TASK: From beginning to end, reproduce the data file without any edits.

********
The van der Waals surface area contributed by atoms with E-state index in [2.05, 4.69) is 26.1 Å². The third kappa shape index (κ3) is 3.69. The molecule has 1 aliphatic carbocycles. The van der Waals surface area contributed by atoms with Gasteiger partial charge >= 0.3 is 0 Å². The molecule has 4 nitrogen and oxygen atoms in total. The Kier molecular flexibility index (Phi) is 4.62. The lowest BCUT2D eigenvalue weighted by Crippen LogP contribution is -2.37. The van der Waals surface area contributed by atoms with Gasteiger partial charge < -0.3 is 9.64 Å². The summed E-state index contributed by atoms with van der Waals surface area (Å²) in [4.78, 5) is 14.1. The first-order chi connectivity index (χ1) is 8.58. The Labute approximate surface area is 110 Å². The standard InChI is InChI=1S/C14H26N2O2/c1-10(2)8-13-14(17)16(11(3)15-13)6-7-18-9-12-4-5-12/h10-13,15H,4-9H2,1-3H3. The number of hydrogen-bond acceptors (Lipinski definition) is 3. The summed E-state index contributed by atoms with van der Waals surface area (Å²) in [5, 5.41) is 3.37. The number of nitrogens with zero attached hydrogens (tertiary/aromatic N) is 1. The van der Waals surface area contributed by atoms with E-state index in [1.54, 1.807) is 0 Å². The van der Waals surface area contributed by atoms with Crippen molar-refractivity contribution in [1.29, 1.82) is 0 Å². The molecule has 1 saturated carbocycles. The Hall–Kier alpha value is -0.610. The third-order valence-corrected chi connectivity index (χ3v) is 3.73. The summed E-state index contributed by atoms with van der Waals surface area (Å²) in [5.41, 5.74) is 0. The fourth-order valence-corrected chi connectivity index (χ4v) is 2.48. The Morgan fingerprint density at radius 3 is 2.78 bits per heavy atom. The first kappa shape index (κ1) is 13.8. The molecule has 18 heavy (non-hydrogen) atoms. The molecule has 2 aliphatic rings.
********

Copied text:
The van der Waals surface area contributed by atoms with E-state index in [2.05, 4.69) is 26.1 Å². The third kappa shape index (κ3) is 3.69. The molecule has 1 aliphatic carbocycles. The van der Waals surface area contributed by atoms with Gasteiger partial charge >= 0.3 is 0 Å². The molecule has 4 nitrogen and oxygen atoms in total. The Kier molecular flexibility index (Phi) is 4.62. The lowest BCUT2D eigenvalue weighted by Crippen LogP contribution is -2.37. The van der Waals surface area contributed by atoms with Gasteiger partial charge < -0.3 is 9.64 Å². The summed E-state index contributed by atoms with van der Waals surface area (Å²) in [4.78, 5) is 14.1. The first-order chi connectivity index (χ1) is 8.58. The Labute approximate surface area is 110 Å². The standard InChI is InChI=1S/C14H26N2O2/c1-10(2)8-13-14(17)16(11(3)15-13)6-7-18-9-12-4-5-12/h10-13,15H,4-9H2,1-3H3. The number of hydrogen-bond acceptors (Lipinski definition) is 3. The summed E-state index contributed by atoms with van der Waals surface area (Å²) in [5, 5.41) is 3.37. The number of nitrogens with zero attached hydrogens (tertiary/aromatic N) is 1. The van der Waals surface area contributed by atoms with E-state index in [1.54, 1.807) is 0 Å². The van der Waals surface area contributed by atoms with Crippen molar-refractivity contribution in [1.29, 1.82) is 0 Å². The molecule has 1 saturated carbocycles. The Hall–Kier alpha value is -0.610. The third-order valence-corrected chi connectivity index (χ3v) is 3.73. The summed E-state index contributed by atoms with van der Waals surface area (Å²) in [5.41, 5.74) is 0. The fourth-order valence-corrected chi connectivity index (χ4v) is 2.48. The Morgan fingerprint density at radius 3 is 2.78 bits per heavy atom. The first kappa shape index (κ1) is 13.8. The molecule has 18 heavy (non-hydrogen) atoms. The molecule has 2 aliphatic rings.